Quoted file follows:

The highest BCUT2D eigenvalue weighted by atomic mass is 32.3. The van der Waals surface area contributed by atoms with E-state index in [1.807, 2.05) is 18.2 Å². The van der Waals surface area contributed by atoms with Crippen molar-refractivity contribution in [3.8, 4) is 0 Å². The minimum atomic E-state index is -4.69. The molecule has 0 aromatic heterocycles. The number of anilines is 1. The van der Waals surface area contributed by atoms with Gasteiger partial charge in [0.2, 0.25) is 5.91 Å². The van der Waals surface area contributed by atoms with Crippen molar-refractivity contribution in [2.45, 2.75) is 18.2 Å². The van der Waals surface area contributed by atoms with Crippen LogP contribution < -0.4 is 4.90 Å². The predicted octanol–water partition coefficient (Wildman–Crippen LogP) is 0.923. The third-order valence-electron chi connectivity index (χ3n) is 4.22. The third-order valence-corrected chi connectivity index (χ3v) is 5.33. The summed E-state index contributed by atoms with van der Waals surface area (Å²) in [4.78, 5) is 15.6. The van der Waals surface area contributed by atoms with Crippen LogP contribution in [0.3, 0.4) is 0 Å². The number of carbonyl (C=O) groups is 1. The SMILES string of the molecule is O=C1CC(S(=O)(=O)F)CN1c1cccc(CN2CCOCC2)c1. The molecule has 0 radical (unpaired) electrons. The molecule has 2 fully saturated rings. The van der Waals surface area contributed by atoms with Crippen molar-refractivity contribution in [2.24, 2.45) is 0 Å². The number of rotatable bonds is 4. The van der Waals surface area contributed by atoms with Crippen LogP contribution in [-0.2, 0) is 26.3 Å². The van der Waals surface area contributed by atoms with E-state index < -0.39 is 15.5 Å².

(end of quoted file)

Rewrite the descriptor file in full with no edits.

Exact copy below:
The highest BCUT2D eigenvalue weighted by atomic mass is 32.3. The van der Waals surface area contributed by atoms with E-state index in [1.807, 2.05) is 18.2 Å². The van der Waals surface area contributed by atoms with Crippen molar-refractivity contribution in [3.8, 4) is 0 Å². The minimum atomic E-state index is -4.69. The molecule has 0 aromatic heterocycles. The number of anilines is 1. The van der Waals surface area contributed by atoms with Gasteiger partial charge in [0.2, 0.25) is 5.91 Å². The van der Waals surface area contributed by atoms with Crippen molar-refractivity contribution in [2.45, 2.75) is 18.2 Å². The van der Waals surface area contributed by atoms with Crippen LogP contribution < -0.4 is 4.90 Å². The predicted octanol–water partition coefficient (Wildman–Crippen LogP) is 0.923. The third-order valence-electron chi connectivity index (χ3n) is 4.22. The third-order valence-corrected chi connectivity index (χ3v) is 5.33. The summed E-state index contributed by atoms with van der Waals surface area (Å²) in [4.78, 5) is 15.6. The van der Waals surface area contributed by atoms with Crippen LogP contribution in [0.3, 0.4) is 0 Å². The number of carbonyl (C=O) groups is 1. The SMILES string of the molecule is O=C1CC(S(=O)(=O)F)CN1c1cccc(CN2CCOCC2)c1. The molecule has 0 radical (unpaired) electrons. The molecule has 2 fully saturated rings. The van der Waals surface area contributed by atoms with Crippen molar-refractivity contribution in [2.24, 2.45) is 0 Å². The number of rotatable bonds is 4. The van der Waals surface area contributed by atoms with Crippen LogP contribution in [-0.2, 0) is 26.3 Å². The van der Waals surface area contributed by atoms with E-state index < -0.39 is 15.5 Å².